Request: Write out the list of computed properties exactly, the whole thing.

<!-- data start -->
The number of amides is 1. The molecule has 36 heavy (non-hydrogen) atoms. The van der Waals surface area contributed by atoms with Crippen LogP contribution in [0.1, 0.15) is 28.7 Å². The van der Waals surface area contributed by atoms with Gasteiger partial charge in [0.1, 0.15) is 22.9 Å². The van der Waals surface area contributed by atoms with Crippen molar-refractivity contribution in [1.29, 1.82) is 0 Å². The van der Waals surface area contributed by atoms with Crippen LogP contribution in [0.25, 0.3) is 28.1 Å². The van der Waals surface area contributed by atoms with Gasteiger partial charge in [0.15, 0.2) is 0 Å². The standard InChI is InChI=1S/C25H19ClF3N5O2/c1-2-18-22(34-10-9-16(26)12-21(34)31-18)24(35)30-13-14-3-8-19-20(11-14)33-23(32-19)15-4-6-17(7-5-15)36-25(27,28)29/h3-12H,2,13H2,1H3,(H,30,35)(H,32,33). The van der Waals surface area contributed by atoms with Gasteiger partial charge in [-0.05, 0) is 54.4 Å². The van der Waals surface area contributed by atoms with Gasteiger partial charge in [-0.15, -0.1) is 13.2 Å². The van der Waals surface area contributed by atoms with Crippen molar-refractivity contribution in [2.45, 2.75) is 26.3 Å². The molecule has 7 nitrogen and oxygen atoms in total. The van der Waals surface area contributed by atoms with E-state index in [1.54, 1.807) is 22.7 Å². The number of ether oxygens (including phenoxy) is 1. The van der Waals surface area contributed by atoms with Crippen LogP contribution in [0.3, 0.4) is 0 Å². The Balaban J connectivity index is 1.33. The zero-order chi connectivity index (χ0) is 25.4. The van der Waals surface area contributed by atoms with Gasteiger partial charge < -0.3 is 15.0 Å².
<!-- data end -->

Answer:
The number of amides is 1. The molecule has 36 heavy (non-hydrogen) atoms. The van der Waals surface area contributed by atoms with Crippen LogP contribution in [0.1, 0.15) is 28.7 Å². The van der Waals surface area contributed by atoms with Gasteiger partial charge in [0.1, 0.15) is 22.9 Å². The van der Waals surface area contributed by atoms with Crippen molar-refractivity contribution in [1.29, 1.82) is 0 Å². The van der Waals surface area contributed by atoms with Crippen LogP contribution in [0.25, 0.3) is 28.1 Å². The van der Waals surface area contributed by atoms with Gasteiger partial charge in [0.15, 0.2) is 0 Å². The standard InChI is InChI=1S/C25H19ClF3N5O2/c1-2-18-22(34-10-9-16(26)12-21(34)31-18)24(35)30-13-14-3-8-19-20(11-14)33-23(32-19)15-4-6-17(7-5-15)36-25(27,28)29/h3-12H,2,13H2,1H3,(H,30,35)(H,32,33). The van der Waals surface area contributed by atoms with Gasteiger partial charge in [-0.05, 0) is 54.4 Å². The van der Waals surface area contributed by atoms with Gasteiger partial charge in [-0.15, -0.1) is 13.2 Å². The van der Waals surface area contributed by atoms with Crippen molar-refractivity contribution in [2.45, 2.75) is 26.3 Å². The molecule has 7 nitrogen and oxygen atoms in total. The van der Waals surface area contributed by atoms with E-state index in [1.54, 1.807) is 22.7 Å². The number of ether oxygens (including phenoxy) is 1. The van der Waals surface area contributed by atoms with Crippen LogP contribution in [0.3, 0.4) is 0 Å². The Balaban J connectivity index is 1.33. The zero-order chi connectivity index (χ0) is 25.4. The van der Waals surface area contributed by atoms with Gasteiger partial charge < -0.3 is 15.0 Å².